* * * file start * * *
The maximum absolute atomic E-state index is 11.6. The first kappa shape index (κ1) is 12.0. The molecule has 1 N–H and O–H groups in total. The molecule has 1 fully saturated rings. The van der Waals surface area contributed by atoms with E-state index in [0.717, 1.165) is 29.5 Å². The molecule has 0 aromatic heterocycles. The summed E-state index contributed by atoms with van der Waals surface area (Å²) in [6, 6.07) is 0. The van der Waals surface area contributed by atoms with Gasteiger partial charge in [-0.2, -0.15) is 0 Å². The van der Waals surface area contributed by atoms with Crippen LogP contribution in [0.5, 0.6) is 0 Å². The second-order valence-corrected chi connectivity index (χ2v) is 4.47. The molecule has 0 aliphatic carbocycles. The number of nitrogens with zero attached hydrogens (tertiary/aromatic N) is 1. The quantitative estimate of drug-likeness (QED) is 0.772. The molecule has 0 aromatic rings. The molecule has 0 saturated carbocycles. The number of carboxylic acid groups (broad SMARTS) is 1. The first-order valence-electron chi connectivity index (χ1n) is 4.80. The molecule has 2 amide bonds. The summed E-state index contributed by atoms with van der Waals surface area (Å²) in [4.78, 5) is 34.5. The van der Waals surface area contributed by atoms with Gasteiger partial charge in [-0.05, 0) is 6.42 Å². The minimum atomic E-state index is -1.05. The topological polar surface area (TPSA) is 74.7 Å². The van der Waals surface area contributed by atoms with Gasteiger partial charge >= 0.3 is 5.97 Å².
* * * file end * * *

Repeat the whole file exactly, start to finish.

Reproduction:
The maximum absolute atomic E-state index is 11.6. The first kappa shape index (κ1) is 12.0. The molecule has 1 N–H and O–H groups in total. The molecule has 1 fully saturated rings. The van der Waals surface area contributed by atoms with E-state index in [0.717, 1.165) is 29.5 Å². The molecule has 0 aromatic heterocycles. The summed E-state index contributed by atoms with van der Waals surface area (Å²) in [6, 6.07) is 0. The van der Waals surface area contributed by atoms with Gasteiger partial charge in [-0.2, -0.15) is 0 Å². The van der Waals surface area contributed by atoms with Crippen LogP contribution in [0.5, 0.6) is 0 Å². The second-order valence-corrected chi connectivity index (χ2v) is 4.47. The molecule has 0 aliphatic carbocycles. The number of nitrogens with zero attached hydrogens (tertiary/aromatic N) is 1. The quantitative estimate of drug-likeness (QED) is 0.772. The molecule has 0 aromatic rings. The molecule has 0 saturated carbocycles. The number of carboxylic acid groups (broad SMARTS) is 1. The first-order valence-electron chi connectivity index (χ1n) is 4.80. The molecule has 2 amide bonds. The summed E-state index contributed by atoms with van der Waals surface area (Å²) in [4.78, 5) is 34.5. The van der Waals surface area contributed by atoms with Gasteiger partial charge in [-0.05, 0) is 6.42 Å². The minimum atomic E-state index is -1.05. The topological polar surface area (TPSA) is 74.7 Å². The van der Waals surface area contributed by atoms with Gasteiger partial charge >= 0.3 is 5.97 Å².